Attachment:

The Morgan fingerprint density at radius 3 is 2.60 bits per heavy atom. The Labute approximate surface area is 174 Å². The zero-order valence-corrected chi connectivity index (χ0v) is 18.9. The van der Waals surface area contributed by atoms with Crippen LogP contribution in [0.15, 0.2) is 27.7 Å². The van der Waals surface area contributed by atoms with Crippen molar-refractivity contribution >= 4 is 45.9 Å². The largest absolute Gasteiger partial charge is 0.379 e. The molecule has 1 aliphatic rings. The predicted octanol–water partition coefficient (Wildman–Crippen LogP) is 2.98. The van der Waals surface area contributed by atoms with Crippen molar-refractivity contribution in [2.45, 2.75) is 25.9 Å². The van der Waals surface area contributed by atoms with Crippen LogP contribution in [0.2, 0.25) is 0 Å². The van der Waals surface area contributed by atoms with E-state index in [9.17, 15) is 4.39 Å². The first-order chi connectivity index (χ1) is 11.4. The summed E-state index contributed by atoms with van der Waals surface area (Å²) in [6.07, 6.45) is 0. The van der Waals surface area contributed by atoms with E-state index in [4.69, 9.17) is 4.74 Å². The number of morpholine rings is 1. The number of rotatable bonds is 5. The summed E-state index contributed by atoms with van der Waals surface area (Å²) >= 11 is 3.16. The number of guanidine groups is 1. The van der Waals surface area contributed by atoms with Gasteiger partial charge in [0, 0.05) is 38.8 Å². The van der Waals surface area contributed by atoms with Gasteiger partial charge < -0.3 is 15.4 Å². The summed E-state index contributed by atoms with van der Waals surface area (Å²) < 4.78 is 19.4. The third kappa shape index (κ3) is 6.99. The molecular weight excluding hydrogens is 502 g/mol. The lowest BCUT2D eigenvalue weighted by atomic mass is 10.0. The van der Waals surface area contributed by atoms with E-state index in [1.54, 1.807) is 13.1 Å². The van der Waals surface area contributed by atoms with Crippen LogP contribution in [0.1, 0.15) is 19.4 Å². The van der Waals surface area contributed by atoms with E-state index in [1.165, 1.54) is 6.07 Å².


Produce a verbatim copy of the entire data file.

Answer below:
The Morgan fingerprint density at radius 3 is 2.60 bits per heavy atom. The Labute approximate surface area is 174 Å². The zero-order valence-corrected chi connectivity index (χ0v) is 18.9. The van der Waals surface area contributed by atoms with Crippen LogP contribution in [0.15, 0.2) is 27.7 Å². The van der Waals surface area contributed by atoms with Crippen molar-refractivity contribution >= 4 is 45.9 Å². The largest absolute Gasteiger partial charge is 0.379 e. The molecule has 1 aliphatic rings. The predicted octanol–water partition coefficient (Wildman–Crippen LogP) is 2.98. The van der Waals surface area contributed by atoms with Crippen molar-refractivity contribution in [2.45, 2.75) is 25.9 Å². The van der Waals surface area contributed by atoms with Crippen LogP contribution in [0.2, 0.25) is 0 Å². The van der Waals surface area contributed by atoms with E-state index in [9.17, 15) is 4.39 Å². The first-order chi connectivity index (χ1) is 11.4. The summed E-state index contributed by atoms with van der Waals surface area (Å²) in [6.07, 6.45) is 0. The van der Waals surface area contributed by atoms with E-state index in [4.69, 9.17) is 4.74 Å². The number of morpholine rings is 1. The number of rotatable bonds is 5. The summed E-state index contributed by atoms with van der Waals surface area (Å²) >= 11 is 3.16. The number of guanidine groups is 1. The van der Waals surface area contributed by atoms with Gasteiger partial charge in [0, 0.05) is 38.8 Å². The van der Waals surface area contributed by atoms with Gasteiger partial charge < -0.3 is 15.4 Å². The summed E-state index contributed by atoms with van der Waals surface area (Å²) < 4.78 is 19.4. The third kappa shape index (κ3) is 6.99. The molecular weight excluding hydrogens is 502 g/mol. The lowest BCUT2D eigenvalue weighted by atomic mass is 10.0. The van der Waals surface area contributed by atoms with E-state index in [1.54, 1.807) is 13.1 Å². The van der Waals surface area contributed by atoms with Crippen LogP contribution in [0.1, 0.15) is 19.4 Å². The van der Waals surface area contributed by atoms with E-state index in [1.165, 1.54) is 6.07 Å².